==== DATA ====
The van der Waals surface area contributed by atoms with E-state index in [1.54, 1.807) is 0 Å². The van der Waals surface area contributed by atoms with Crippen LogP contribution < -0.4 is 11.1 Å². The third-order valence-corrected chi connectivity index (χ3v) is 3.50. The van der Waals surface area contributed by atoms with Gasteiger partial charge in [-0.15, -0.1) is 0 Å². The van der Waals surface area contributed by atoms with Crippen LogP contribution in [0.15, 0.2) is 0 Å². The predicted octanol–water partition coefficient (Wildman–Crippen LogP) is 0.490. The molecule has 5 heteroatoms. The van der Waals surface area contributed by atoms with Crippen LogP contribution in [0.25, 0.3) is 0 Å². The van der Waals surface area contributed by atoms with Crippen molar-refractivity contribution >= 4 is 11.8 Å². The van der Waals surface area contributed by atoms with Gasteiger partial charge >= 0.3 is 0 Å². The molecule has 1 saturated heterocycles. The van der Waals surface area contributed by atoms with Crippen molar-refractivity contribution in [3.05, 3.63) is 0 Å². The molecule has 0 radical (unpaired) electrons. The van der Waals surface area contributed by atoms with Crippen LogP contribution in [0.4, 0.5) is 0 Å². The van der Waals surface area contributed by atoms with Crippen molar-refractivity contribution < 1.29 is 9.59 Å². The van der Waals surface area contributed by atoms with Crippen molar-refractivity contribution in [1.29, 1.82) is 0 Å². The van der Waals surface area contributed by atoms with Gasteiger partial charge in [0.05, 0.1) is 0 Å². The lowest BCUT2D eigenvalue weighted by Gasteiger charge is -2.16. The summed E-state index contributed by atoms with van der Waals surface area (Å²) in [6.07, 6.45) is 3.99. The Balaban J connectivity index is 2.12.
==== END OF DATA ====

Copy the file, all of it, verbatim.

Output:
The van der Waals surface area contributed by atoms with E-state index in [1.54, 1.807) is 0 Å². The van der Waals surface area contributed by atoms with Crippen LogP contribution < -0.4 is 11.1 Å². The third-order valence-corrected chi connectivity index (χ3v) is 3.50. The van der Waals surface area contributed by atoms with Gasteiger partial charge in [-0.15, -0.1) is 0 Å². The van der Waals surface area contributed by atoms with Crippen LogP contribution in [0.15, 0.2) is 0 Å². The predicted octanol–water partition coefficient (Wildman–Crippen LogP) is 0.490. The molecule has 5 heteroatoms. The van der Waals surface area contributed by atoms with Crippen LogP contribution in [0.25, 0.3) is 0 Å². The van der Waals surface area contributed by atoms with Crippen molar-refractivity contribution >= 4 is 11.8 Å². The van der Waals surface area contributed by atoms with Gasteiger partial charge >= 0.3 is 0 Å². The molecule has 1 saturated heterocycles. The van der Waals surface area contributed by atoms with Crippen molar-refractivity contribution in [3.05, 3.63) is 0 Å². The molecule has 0 radical (unpaired) electrons. The van der Waals surface area contributed by atoms with Crippen LogP contribution in [0.4, 0.5) is 0 Å². The van der Waals surface area contributed by atoms with Crippen molar-refractivity contribution < 1.29 is 9.59 Å². The van der Waals surface area contributed by atoms with Crippen molar-refractivity contribution in [1.29, 1.82) is 0 Å². The van der Waals surface area contributed by atoms with Gasteiger partial charge in [0.05, 0.1) is 0 Å². The lowest BCUT2D eigenvalue weighted by Gasteiger charge is -2.16. The summed E-state index contributed by atoms with van der Waals surface area (Å²) in [6.07, 6.45) is 3.99. The Balaban J connectivity index is 2.12.